The Joy of Satire


Weekends are a total bust for me, writing-wise, and this last one was no exception. The fact that it snowed heavily the other day didn’t help, either, although you’d think that spending so much time indoors would actually inspire one to stick their ass in the chair and crank out a few hundred words. But you’d be mistaken.

I wrote my column for the local paper on Friday. While I usually stick to a straightforward commentary on a hot topic like immigration or the fact that a registered sex offender just moved into the neighborhood, this time I decided on a whim to write in a completely different format: the satire.

I love irony, I love sarcasm, and I love Jon Stewart and Stephen Colbert on Comedy Central. I’ve never actually tried writing any satire of my own, though, so I was a little apprehensive about the project. However, the idea in my head was just too funny, so I thought, What the hell, if my editor doesn’t like it, I can always give him something else.

Normally, when I write one of these columns, it takes me anywhere from two to six hours, depending on the subject and research requirements (if any). This one, though, was such a joy to write that I think I was finished in less than two hours, which of course made me a little nervous. I think that good writing must always involve some wailing and gnashing of teeth, otherwise its quality is questionable.

Anyway, I chose to satirize the gay marriage controversy, particularly the claim by certain politicians and conservative Christian groups that gay marriage threatens the institution of marriage in general, not to mention our nation’s family values. It’s a rather simple piece, nothing quite so gut-busting like this Colbert Report segment, but it’s actually not too bad, if I may say so myself. To make sure I was doing it right, I did some quick research (okay, I went to Wikipedia — isn’t that were you would start?) on the history of satire. It was eye-opening to read about how this particular literary form has been used by some of history’s most prominent writers to influence public opinion on issues ranging from slavery to poverty to Hitler and the Nazis. I’ve never read Jonathan Swift’s Modest Proposal, whereby he recommends that poor parents sell their children in order to afford food, but it does sound like juicy reading, no?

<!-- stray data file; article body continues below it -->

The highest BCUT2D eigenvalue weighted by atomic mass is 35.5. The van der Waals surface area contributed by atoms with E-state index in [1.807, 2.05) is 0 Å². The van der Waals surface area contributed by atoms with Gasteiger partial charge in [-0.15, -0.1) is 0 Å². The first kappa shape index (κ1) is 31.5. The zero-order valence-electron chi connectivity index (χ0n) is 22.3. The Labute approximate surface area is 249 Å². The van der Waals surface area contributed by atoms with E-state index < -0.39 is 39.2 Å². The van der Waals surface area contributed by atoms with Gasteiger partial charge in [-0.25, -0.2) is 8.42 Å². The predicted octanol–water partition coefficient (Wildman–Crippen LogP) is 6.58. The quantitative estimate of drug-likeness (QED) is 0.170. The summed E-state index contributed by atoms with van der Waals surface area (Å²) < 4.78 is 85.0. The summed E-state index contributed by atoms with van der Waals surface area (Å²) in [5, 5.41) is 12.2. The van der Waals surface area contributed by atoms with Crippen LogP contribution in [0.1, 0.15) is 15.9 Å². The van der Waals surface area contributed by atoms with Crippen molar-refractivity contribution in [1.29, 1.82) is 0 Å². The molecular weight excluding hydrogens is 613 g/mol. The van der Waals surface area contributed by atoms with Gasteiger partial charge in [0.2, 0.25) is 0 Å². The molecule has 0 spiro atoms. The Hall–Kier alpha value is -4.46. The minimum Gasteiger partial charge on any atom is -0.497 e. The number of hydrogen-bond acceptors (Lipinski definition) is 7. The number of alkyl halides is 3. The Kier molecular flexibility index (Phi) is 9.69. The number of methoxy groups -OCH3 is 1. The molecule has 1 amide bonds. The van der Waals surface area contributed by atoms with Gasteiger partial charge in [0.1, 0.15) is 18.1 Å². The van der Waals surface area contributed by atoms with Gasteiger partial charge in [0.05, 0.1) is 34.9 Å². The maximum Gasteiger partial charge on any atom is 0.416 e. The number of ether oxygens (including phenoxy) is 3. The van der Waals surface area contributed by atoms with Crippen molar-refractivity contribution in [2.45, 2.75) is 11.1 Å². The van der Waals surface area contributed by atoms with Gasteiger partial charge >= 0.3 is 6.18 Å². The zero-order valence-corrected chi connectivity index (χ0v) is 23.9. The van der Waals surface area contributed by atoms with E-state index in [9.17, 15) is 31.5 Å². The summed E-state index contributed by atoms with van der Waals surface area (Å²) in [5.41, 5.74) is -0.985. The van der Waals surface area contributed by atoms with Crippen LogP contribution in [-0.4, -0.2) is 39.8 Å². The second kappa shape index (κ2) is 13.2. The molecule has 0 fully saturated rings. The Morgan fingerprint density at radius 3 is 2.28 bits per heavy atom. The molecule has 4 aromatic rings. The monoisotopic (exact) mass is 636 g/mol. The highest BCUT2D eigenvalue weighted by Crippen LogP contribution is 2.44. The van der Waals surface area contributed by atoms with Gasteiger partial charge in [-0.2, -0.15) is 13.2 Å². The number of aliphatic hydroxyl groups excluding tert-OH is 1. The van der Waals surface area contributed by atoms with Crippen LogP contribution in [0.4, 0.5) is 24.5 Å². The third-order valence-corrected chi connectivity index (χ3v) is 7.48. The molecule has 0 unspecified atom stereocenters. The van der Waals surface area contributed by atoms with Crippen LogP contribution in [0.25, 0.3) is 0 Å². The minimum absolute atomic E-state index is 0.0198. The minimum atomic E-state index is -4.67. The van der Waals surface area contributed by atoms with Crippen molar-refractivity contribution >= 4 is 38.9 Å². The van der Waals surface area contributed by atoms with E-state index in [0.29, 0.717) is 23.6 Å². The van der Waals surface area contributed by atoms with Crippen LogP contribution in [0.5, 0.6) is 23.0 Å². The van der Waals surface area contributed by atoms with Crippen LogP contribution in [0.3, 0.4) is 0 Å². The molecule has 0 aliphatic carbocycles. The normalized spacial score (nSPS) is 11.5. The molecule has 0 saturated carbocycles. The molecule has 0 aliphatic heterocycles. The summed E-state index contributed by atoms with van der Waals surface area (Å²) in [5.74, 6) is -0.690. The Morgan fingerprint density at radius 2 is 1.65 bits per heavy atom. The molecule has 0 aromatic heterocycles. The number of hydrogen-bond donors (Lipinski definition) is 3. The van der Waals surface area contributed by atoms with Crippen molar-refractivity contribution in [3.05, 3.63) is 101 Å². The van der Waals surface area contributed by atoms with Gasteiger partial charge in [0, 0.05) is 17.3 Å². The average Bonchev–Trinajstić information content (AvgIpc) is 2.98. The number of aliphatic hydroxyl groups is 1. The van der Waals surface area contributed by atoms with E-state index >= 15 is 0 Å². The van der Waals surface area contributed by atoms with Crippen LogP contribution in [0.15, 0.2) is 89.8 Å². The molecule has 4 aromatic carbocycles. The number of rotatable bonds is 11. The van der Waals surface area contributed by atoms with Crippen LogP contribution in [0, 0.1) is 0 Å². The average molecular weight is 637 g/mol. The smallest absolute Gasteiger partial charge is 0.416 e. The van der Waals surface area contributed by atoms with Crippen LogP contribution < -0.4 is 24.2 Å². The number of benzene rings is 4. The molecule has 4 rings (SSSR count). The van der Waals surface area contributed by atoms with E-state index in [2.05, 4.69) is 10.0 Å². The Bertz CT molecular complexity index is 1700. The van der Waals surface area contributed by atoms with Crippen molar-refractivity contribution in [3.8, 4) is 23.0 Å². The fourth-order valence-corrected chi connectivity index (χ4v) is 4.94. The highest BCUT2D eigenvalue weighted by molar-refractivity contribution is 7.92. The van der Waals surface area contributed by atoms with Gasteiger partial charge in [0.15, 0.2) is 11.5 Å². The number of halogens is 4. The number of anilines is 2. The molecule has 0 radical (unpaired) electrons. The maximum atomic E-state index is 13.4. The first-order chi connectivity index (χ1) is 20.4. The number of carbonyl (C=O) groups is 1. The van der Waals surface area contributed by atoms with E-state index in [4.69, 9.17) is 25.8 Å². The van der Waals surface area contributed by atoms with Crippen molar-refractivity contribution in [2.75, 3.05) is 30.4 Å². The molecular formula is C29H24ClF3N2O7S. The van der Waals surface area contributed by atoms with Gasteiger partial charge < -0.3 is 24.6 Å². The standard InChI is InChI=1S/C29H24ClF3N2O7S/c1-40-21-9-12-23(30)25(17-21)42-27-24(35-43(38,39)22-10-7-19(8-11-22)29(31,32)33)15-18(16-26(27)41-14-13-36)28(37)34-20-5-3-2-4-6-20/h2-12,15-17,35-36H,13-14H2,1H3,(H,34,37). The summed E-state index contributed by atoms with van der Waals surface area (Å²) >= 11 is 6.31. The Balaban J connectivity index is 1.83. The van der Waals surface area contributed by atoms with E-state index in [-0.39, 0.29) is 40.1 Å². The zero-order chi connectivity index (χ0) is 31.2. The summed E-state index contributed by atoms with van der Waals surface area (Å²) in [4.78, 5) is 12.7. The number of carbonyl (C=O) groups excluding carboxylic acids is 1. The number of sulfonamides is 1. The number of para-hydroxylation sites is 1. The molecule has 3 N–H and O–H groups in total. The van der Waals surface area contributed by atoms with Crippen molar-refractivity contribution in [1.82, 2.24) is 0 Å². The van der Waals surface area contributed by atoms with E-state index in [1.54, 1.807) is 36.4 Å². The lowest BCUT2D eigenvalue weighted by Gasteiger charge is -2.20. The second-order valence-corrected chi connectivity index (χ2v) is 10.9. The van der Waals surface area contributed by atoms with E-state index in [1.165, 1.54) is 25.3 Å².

And what woman wouldn’t want to read Aristophanes’ Lysistrata, about the women in ancient Greece who were are so fed up with the Peloponessian War that they refused to have sex with their husbands in order to secure peace? Anyone out there friends with Laura Bush? How ’bout Lynne Cheney? Anybody?

Anyhoo, back to my essay. I had B. and a friend read it to see if they got my point, then sent it off to the editor. I’d be interested to see the reactions, if any, from the paper’s readers. It’s completely different from what I usually write, so I’m not sure what to expect. The town leans toward the conservative side of the political spectrum, and I know there will be a few who will take the piece literally and believe one of the following: (a) I advocate gay marriage; (b) I advocate child abuse; (c) I’m a God-fearing woman who would never allow a gay man or woman to step foot into my home; or (d) I’m totally bonkers. I’d love to hear from one and all.


2 thoughts on “The Joy of Satire

  1. Hi, curator, and thanks for visiting! I just found out today that the column will be published tomorrow, so I’ll probably start hearing soon. I’ve actually gotten feedback from columns that were published several weeks’ before, so one never knows. I’ll update when I do.

    Thanks for the comment!


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